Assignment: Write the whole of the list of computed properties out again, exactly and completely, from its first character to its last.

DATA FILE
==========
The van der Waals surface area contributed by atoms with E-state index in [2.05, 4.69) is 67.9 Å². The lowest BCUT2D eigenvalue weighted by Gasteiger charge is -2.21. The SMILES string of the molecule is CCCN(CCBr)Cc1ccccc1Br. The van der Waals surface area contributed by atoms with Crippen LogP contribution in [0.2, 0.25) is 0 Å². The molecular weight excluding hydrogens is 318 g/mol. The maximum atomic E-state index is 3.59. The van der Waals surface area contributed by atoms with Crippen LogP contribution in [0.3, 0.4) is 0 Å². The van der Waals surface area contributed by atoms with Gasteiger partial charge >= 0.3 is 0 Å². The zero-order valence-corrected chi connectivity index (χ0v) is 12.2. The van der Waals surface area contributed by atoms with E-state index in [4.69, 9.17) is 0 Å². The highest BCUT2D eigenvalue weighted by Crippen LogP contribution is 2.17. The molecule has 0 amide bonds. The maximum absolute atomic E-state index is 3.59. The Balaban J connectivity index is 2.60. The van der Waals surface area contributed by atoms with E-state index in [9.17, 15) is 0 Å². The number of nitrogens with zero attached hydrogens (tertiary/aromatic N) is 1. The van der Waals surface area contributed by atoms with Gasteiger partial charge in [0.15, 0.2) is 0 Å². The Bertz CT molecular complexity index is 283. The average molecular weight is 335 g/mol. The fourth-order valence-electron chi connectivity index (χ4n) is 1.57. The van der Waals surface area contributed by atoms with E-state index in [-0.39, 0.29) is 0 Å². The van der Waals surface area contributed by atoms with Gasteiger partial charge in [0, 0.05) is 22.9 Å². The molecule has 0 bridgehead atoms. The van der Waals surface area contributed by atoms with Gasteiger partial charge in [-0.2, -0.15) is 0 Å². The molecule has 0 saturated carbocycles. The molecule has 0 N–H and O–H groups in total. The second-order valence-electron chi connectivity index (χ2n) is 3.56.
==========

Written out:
The van der Waals surface area contributed by atoms with E-state index in [2.05, 4.69) is 67.9 Å². The lowest BCUT2D eigenvalue weighted by Gasteiger charge is -2.21. The SMILES string of the molecule is CCCN(CCBr)Cc1ccccc1Br. The van der Waals surface area contributed by atoms with Crippen LogP contribution in [0.2, 0.25) is 0 Å². The molecular weight excluding hydrogens is 318 g/mol. The maximum atomic E-state index is 3.59. The van der Waals surface area contributed by atoms with Crippen LogP contribution in [0.3, 0.4) is 0 Å². The van der Waals surface area contributed by atoms with Gasteiger partial charge >= 0.3 is 0 Å². The zero-order valence-corrected chi connectivity index (χ0v) is 12.2. The van der Waals surface area contributed by atoms with E-state index in [4.69, 9.17) is 0 Å². The highest BCUT2D eigenvalue weighted by Crippen LogP contribution is 2.17. The molecule has 0 amide bonds. The maximum absolute atomic E-state index is 3.59. The Balaban J connectivity index is 2.60. The van der Waals surface area contributed by atoms with E-state index in [9.17, 15) is 0 Å². The number of nitrogens with zero attached hydrogens (tertiary/aromatic N) is 1. The van der Waals surface area contributed by atoms with Gasteiger partial charge in [0.15, 0.2) is 0 Å². The Bertz CT molecular complexity index is 283. The average molecular weight is 335 g/mol. The fourth-order valence-electron chi connectivity index (χ4n) is 1.57. The van der Waals surface area contributed by atoms with E-state index in [-0.39, 0.29) is 0 Å². The van der Waals surface area contributed by atoms with Gasteiger partial charge in [0, 0.05) is 22.9 Å². The molecule has 0 bridgehead atoms. The van der Waals surface area contributed by atoms with Gasteiger partial charge in [-0.2, -0.15) is 0 Å². The molecule has 0 saturated carbocycles. The molecule has 0 N–H and O–H groups in total. The second-order valence-electron chi connectivity index (χ2n) is 3.56.